PORTLAND — One of the toniest areas of Portland might soon be home to a tent city.
If this were another town, the owners and developers of high-end homes and condominiums would scream to high heaven about diminished property values.
But this is Portland, where the citizens try their best to be tolerant of everything except intolerance — and gluten.
Opponents of a city plan to put 100 people under a century-old bridge in the Pearl District are carefully choosing their words when complaining about the prospect of new, down-on-their-luck neighbors. Rather than express concern for their financial investments, they have criticized the city’s expedited process and worried for the welfare of those willing to live in a parking lot under the west ramp of the Broadway Bridge.
Tiffany Sweitzer, the president of Hoyt Street Properties, a realty and development firm that — over the course of 15 years — has helped transform a dying industrial area into a sparkling urban neighborhood, said “throwing a bunch of people under a bridge” should not be the city’s solution to helping the estimated 2,000 residents who sleep outside each night.
“It’s embarrassing, because that is not how you would treat anybody,” she said.
Mayor Charlie Hales and city commissioners plan to decide Oct. 16 whether to move the camp to the Pearl District from its current home near the entrance to Chinatown. If approved, a coalition of property owners promises to sue.
The camp known as Right 2 Dream Too (or R2D2) was established in October 2011 during the Occupy Portland movement. Four years earlier, the city forced an adult bookstore to close because of code violations. The building was later demolished and the lot remained empty for three years until the aggrieved owner allowed the homeless to lease the property for $1 a year.
Each night for two years, roughly 100 people have slept on prime downtown real estate — in tents shielded from passers-by with a barrier of old, colorful doors fashioned into an artsy wall. During that time, landowner Michael Wright racked up more than $20,000 in fines because of violations associated with operating a campsite without a permit. He responded with a lawsuit.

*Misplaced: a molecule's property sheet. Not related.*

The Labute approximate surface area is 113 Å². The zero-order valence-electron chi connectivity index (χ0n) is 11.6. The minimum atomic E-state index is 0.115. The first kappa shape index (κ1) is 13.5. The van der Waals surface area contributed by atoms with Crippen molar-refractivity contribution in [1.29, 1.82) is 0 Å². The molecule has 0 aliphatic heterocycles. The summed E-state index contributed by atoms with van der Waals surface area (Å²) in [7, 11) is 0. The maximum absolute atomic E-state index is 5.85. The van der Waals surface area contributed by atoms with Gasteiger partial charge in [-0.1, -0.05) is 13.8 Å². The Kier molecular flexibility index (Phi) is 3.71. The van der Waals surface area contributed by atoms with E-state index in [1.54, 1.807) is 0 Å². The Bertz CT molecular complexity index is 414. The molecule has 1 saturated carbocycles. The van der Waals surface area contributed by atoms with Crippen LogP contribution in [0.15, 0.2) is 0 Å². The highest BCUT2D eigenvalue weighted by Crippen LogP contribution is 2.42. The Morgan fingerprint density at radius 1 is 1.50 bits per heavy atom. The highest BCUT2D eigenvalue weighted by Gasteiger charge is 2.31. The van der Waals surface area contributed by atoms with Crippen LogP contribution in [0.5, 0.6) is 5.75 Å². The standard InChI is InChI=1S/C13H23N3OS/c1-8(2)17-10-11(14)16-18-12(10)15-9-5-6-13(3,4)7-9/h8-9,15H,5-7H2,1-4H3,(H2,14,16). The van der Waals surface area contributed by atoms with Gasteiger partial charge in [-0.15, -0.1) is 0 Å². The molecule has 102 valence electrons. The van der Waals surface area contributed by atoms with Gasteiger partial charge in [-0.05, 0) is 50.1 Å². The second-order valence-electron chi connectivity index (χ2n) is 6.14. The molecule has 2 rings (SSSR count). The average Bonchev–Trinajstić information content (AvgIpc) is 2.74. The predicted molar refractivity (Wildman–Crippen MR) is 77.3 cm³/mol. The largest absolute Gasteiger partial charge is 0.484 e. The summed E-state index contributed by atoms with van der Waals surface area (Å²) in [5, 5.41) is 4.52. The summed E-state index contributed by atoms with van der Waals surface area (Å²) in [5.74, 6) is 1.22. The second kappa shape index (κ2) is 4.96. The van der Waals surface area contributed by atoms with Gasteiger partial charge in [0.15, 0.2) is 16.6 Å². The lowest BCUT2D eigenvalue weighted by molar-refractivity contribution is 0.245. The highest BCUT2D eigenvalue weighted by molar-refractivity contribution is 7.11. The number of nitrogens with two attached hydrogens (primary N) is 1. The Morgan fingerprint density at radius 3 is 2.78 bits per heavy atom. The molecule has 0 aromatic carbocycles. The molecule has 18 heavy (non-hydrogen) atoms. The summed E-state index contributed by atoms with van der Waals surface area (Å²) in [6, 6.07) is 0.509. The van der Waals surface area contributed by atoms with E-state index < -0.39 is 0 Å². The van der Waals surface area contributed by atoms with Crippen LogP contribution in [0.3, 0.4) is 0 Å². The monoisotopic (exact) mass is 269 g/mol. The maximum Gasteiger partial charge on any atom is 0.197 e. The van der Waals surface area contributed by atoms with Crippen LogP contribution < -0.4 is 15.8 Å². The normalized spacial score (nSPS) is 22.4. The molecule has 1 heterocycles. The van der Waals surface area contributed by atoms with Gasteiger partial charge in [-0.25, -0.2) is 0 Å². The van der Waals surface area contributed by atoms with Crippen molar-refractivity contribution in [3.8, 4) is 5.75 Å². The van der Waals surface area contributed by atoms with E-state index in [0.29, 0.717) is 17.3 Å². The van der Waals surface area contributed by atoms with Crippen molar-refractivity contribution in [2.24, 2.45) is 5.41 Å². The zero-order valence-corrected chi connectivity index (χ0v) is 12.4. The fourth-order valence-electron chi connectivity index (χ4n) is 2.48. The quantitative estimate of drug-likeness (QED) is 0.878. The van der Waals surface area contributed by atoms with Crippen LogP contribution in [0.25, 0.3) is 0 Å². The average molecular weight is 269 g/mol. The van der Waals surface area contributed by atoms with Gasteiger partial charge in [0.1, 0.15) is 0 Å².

To extract Portland from this mess, city Commissioner Amanda Fritz brokered a deal in which the fines would be waived, the lawsuit dropped and the homeless campers sent to the Pearl District. It all happened in a matter of weeks, angering homeowners and developers who say the city was so desperate to settle Wright’s lawsuit that it bypassed zoning laws.
Fritz, a former psychiatric nurse, acknowledged that the camp is not the ideal answer to homelessness. She said there is not enough money to provide housing to all, and Right 2 Dream Too has provided a much safer alternative than the street.
“It’s been an option that’s been better than nothing,” she said.
Scores of people spoke for and against the proposal at a recent five-hour hearing. Though some older women testified their safety would be jeopardized, most Pearl District residents completely ignored quality-of-life and financial issues and repeatedly griped that the city did the deal in secret and delegitimized the zoning code. Not everyone in the neighborhood is rich, they added, and the fight has been unfairly cast as the greedy against the homeless, or “us against them.”
“It’s a sad, confrontational, divisive atmosphere because communication was intentionally closed,” said Julie Young, a retired social worker who lives in the Pearl.
Besides condominiums and the low-income apartments for older residents, there are businesses nearby, and a Marriott is scheduled to open next year. Those who have spoken to the potential financial impact of R2D2 say hotel guests won’t want to stay near a shantytown and commercial rents could fall by more than 15 percent.
Ziba Design spent $20 million to build its headquarters in the Pearl District. Its real estate adviser, Greg Close of Wyse Investment Services, said in a phone interview that his client represents a large Chinese apparel manufacturer that is considering Portland.
“What does my client tell the executive of that manufacturer when it asks: ‘How can we trust you, Ziba, with our brand when we come to Portland and see you invested $20 million next to a homeless camp?'”
Homeless people, meanwhile, ask their prospective neighbors to give them a chance. R2D2 has an excellent safety record, and supporters say the camp — they call it a rest area — has helped people get back on their feet and into permanent housing.
“We’re not there to bring property values down,” said Ibrahim Mubarak, the R2D2 leader. “We’re there to get people from sleeping on your sidewalk. We’re there to stop people from sleeping in the doorways. We’re there to stop the drug dealing; we’re there to stop the drug use by our friends.”